Please note that the ranges have an exclusive upper bound. If you treat it as inclusive that may explain why you get 400 + 15 (one spurious point for each range) points instead of 400.
As for the query building time for large ranges, let me explain first how the range queries are built.
The library implements a very simple algorithm that does not impose any restrictions on the form of the query region, i.e., it can be spherical, rectangular, star-shaped, anything you want. The ranges are built by basically walking around the surface of the query region. While a specialised routine for (hyper)rectangular query regions would probably speed things up a lot, the speedup may be limited to a constant factor, but I would be very glad to find out otherwise. In the general case I don't think that walking the query surface can be entirely avoided, but again, I hope to be proved wrong.
The main assumption of the algorithm is that fetching from Disk/Network a number of rows equal to the Volume of the query region (divided by a constant factor - see "minOverlappingContent" below) should be much slower than visiting the full Surface of the query region In-Memory. This assumption by itself does not help much if the data are very sparse.
In your case, you have an average distance of about 1.2 billion on the time axis. The library doesn't know that, and it assumes by default that you're planning to fetch some (2100-2000)*(1100-1000)*(1373932800000-137393640000)=12e15 entries from the database, so it takes its time to build the range queries.
What can be done about that?
If the query range length on every axis is more or less the same then you can use the parameter minOverlappingContent of SimpleRegionInspector.create() to instruct the query builder not to look inside hypercubes with a volume smaller than that, and instead if there is an overlap of the query region with such a hypercube then the full hypercube is included in the range queries. What means is that the last log2(minOverlappingContent) bits of the index, i.e., the last "log2(minOverlappingContent) / dimensionality" bits from each dimension, are simply ignored, and you will get spurious data points (Query.isPotentialOverSelectivity will return true). So you may want to set the parameter for example equal to queryVolume / expectedNumberOfRows * C, where C is a constant. For perfectly uniform data a good value would be C=1.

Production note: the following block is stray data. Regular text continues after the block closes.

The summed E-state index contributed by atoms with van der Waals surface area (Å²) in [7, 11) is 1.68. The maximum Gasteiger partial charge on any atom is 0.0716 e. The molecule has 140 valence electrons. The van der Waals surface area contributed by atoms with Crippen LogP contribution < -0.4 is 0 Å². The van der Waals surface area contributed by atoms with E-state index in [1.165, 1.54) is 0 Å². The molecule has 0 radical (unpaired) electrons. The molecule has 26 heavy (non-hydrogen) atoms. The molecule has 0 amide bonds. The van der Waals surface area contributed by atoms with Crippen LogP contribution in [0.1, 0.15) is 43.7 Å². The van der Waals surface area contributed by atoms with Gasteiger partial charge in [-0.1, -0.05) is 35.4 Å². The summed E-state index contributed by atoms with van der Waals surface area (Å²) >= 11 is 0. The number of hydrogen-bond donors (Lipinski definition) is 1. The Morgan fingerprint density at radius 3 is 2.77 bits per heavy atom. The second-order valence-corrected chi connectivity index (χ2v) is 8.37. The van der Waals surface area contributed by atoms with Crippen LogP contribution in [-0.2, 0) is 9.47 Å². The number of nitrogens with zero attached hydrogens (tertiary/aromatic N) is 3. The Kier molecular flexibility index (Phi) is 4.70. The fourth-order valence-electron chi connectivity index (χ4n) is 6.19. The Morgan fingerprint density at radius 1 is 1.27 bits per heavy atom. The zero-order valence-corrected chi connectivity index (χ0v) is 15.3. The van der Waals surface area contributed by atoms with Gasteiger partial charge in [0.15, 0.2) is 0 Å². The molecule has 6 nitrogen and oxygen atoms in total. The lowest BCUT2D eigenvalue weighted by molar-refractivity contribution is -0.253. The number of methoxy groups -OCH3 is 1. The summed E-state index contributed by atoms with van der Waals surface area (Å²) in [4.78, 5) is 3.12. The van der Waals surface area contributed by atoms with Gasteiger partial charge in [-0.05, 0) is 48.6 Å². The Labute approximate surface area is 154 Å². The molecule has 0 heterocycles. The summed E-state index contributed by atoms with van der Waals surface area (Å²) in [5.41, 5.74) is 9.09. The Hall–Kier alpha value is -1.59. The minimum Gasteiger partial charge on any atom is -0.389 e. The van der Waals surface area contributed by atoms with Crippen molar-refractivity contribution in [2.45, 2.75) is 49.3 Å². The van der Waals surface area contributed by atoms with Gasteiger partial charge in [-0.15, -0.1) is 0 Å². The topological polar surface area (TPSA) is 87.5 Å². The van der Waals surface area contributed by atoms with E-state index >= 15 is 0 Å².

Note that the parameter minOverlappingContent is unrelated to the parameter maxFilteredRanges of BacktrackingQueryBuilder.create(), which also needs to be set such as to limit the maximum number of range queries that you are willing to perform.
In your example the query range lengths of the 3 axes differ by 10 orders of magnitude, so the surface area of the query region is much higher than necessary. In order to optimise the index for queries where the Time axis range is 10 order of magnitude higher than the query range length on the X and Y axes, you will need to drop the lowest math.ceil(math.log((1373932800000 - 137393640000) / 100, 2)) = 34 bits from the Time axis when building the index. In your case the remaining time accuracy will be about 199 days for a query range of 39 years. After this you can use the parameter minOverlappingContent to further speed-up query building if necessary, and then limit the number of range queries into the database with maxFilteredRanges.
In the end you may want to have one index for each kind of query shape in terms of orders of magnitude difference between the query range lengths of the axes. For example, queries of size 1x10x100 and 100x10000x10000 can use the same index, only that if you want the same query building time, minOverlappingContent needs to be about 100^3 times larger in the latter case. This does not mean that all axes must have the same precision (number of bits). It is the range length of the query on each dimension, not the precision of each dimension, that matters.
For example, if you limit your range query to 100 milliseconds, i.e. from 1373932800000 to 1373932800100, then it works just fine, even with the default value minOverlappingContent=1:
The idea is that the more regular the query shape is, the smaller its surface area becomes (in fact, what matters is surfaceArea / (minOverlappingContent ^ (number of dimensions - 1))), and so the processing time to build the range queries drops as well.
Moreover, if your data are mostly static then you can compile an in-memory aggregated view of the data using BoundedRollup and use that to further speed-up query building and create better range queries.
Il giorno venerdì 12 luglio 2013 23:43:34 UTC+2, zakrat ha scritto: